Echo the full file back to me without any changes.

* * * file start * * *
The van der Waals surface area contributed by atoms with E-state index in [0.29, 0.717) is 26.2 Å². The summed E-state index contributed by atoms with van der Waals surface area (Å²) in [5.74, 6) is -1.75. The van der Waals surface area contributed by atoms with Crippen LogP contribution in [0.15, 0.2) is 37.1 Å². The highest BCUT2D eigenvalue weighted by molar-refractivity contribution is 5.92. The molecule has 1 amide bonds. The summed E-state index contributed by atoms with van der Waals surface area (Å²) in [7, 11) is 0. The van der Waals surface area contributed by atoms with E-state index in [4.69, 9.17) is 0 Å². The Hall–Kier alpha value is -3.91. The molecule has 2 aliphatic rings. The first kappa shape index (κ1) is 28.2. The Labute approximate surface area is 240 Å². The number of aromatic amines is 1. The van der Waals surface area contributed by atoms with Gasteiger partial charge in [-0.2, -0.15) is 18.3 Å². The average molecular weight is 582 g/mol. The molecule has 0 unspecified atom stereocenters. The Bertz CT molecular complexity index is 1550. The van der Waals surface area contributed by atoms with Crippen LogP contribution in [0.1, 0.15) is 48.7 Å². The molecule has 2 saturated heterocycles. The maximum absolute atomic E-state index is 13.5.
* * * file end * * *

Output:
The van der Waals surface area contributed by atoms with E-state index in [0.29, 0.717) is 26.2 Å². The summed E-state index contributed by atoms with van der Waals surface area (Å²) in [5.74, 6) is -1.75. The van der Waals surface area contributed by atoms with Crippen LogP contribution in [0.15, 0.2) is 37.1 Å². The highest BCUT2D eigenvalue weighted by molar-refractivity contribution is 5.92. The molecule has 1 amide bonds. The summed E-state index contributed by atoms with van der Waals surface area (Å²) in [7, 11) is 0. The van der Waals surface area contributed by atoms with E-state index in [4.69, 9.17) is 0 Å². The Hall–Kier alpha value is -3.91. The molecule has 2 aliphatic rings. The first kappa shape index (κ1) is 28.2. The Labute approximate surface area is 240 Å². The number of aromatic amines is 1. The van der Waals surface area contributed by atoms with Gasteiger partial charge in [-0.2, -0.15) is 18.3 Å². The average molecular weight is 582 g/mol. The molecule has 0 unspecified atom stereocenters. The Bertz CT molecular complexity index is 1550. The van der Waals surface area contributed by atoms with Crippen LogP contribution in [0.1, 0.15) is 48.7 Å². The molecule has 2 saturated heterocycles. The maximum absolute atomic E-state index is 13.5.